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View Diary: Taibbi, Naked Capitalism Re: Our Bipartisan "Fraudemocracy" (261 comments)

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  •  That's why I have to say it again (3+ / 0-)
    Recommended by:
    gmb, bobswern, elwior


    Every single dollar. Tarp was a small fraction of what they took.


    •  Then here is what we must do... (5+ / 0-)

      You need to support the efforts making their way through Congress to audit the federal reserve.   That's where the serious, serious theft is taking place.  Here's an example:

      the fed lends to banks at about 0.1%

      the banks buy treasury debt paying about 4%

      banks keep the spread.  In other words:  the fed lends to the banks at  0.1%.  Banks lend to the government at 4%.  We pay the interest.  That's the real scam.  So let's get all the TARP money back, and then let's audit the Fed.

      •  I know this. (3+ / 0-)
        Recommended by:
        ilex, elwior, James Kresnik

        I also know that they handed over all their toxic MBS to us, the taxpayer.

        I also know that they took the bailout money and kept it to recapitalize themselves and for their own bonuses and not to lend.

        I also know that their quant trading is a insiders' game.

        I also know that they are nothing but legalized gambling houses not banks in any sense of the word.

        But do most Americans know this?

        •  One teeny correction... (5+ / 0-)

          The toxic MBS are on the Fed's balance sheet.  They are not yet the Treasury's problem.  Fed officials have floated this as a reset; that's outright theft at that point.

          When they sit on the fed's balance sheet, they are assets.  They must be matched to liabilities, which are (a) dollars and (b) excess bank reserves.  This is why excess reserves are so high.  

          The fed preposterously carries these assets at face value.  One of the assets the fed assumed in the wake of bear stearns' collapse was a loan to the red roof inn.

          There is no mechanism in place to get these assets off the fed's balance sheet.  Obviously, they could sell them, but that won't work because there are no buyers at anything near face value.  Or they could hold them to maturity, at which point they would be paid off.  Many of these assets, which are loans, will never be repaid.  So holding to maturity is laughable.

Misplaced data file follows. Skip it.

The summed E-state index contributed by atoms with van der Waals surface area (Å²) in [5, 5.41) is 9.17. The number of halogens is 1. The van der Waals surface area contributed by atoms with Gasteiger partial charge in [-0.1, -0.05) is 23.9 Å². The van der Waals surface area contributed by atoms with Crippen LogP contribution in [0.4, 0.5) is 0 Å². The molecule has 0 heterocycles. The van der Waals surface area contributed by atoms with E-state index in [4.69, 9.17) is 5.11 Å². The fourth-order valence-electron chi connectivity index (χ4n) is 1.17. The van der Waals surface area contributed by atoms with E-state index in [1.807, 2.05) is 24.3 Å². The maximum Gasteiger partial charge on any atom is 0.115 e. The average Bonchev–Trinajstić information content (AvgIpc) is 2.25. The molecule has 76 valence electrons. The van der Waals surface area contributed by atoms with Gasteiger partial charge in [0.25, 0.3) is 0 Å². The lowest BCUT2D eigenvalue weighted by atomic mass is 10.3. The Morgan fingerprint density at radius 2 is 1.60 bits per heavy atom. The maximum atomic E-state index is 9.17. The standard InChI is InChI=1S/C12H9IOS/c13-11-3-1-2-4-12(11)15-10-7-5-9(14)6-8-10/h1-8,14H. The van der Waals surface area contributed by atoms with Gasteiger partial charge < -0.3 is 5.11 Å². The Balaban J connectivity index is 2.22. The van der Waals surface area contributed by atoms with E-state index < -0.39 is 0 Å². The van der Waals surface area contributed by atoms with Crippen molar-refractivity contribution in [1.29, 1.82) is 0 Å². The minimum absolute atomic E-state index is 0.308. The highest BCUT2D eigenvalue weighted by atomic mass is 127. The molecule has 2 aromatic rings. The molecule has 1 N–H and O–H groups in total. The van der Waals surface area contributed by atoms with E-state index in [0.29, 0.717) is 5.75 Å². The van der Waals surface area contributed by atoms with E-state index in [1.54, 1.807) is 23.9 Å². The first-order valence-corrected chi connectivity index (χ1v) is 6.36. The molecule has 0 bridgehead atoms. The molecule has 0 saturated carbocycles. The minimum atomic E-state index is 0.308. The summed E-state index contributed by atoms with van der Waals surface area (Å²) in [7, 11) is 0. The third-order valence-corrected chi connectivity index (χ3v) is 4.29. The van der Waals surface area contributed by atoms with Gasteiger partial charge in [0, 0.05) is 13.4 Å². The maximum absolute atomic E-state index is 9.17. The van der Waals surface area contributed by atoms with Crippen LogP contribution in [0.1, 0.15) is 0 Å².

The point is, we the people need to know immediately what the federal reserve has on its balance sheet.  The argument against this is the same one the fed always uses: it could spark a run on the dollar and collapse the system.

          Just like with TARP, they're holding us hostage.  It's time to call their bluff.

    •  the onion did a very well thought out piece (2+ / 0-)
      Recommended by:
      elwior, James Kresnik

      about the trillions dumped into the national money hole.  It is quite funny in light of the whole tragedy of human suffering because of the monetary fiatsco due to greed and avarice:

      "Let me issue and control a nation's money and I care not who writes the laws." Mayer Amschel Rothschild, 1790

      by FreeTradeIsYourEpitaph on Sun May 02, 2010 at 10:40:13 AM PDT

      [ Parent ]

      •  Ever seen (0+ / 0-)

        what a gold miners quality of life is like in the third world?

        There's your human tragedy.

        •  ever seen (2+ / 0-)
          Recommended by:
          ilex, James Kresnik

          the life of the seamstresses in India that make the clothing that sit on the shelves at walmart, kmart, target, old navy, et al? There is another tragedy working 12 to 20 hours a day, 7 days a week.  Pay less, live better they say. I guess you didn't see the video on Free Speech TV.  I'm sorry I can't find the link, it was done all with hidden camera's so the sweat shop owners wouldn't kick out the reporters.

          Maybe you can't smell the suffering and exploitation in the clothes you buy but I do and hate it. The 'Made in India' or 'Made in China' is the clue.

          "Let me issue and control a nation's money and I care not who writes the laws." Mayer Amschel Rothschild, 1790

          by FreeTradeIsYourEpitaph on Sun May 02, 2010 at 03:06:00 PM PDT

          [ Parent ]

        •  I'm sure it is better (0+ / 0-)

          than the typical resident of East St. Louis, Brownsville or Queensbridge?

          Practically speaking, Augustus Caesar was much better than Julius Caesar. Morally? Not so much. -neroden

          by James Kresnik on Sun May 02, 2010 at 06:24:52 PM PDT

          [ Parent ]

          •  Unlikely. (1+ / 0-)
            Recommended by:

            I caught a BBC reality series on clothing manufacture in India.  The best aren't so terrible, though still poor by U.S. standards.  

            The worst I don't think any of us would want to trade with.  Most homeless in the U.S. at least have access to some modern plumbing (public facilities) and if they get a hot and a cot at a shelter then they are ahead of the worst off sweat shop workers.  Sweatshops are usually piece work and if a worker can't complete enough acceptable pieces in a day to pay for rent and food that is just too bad.

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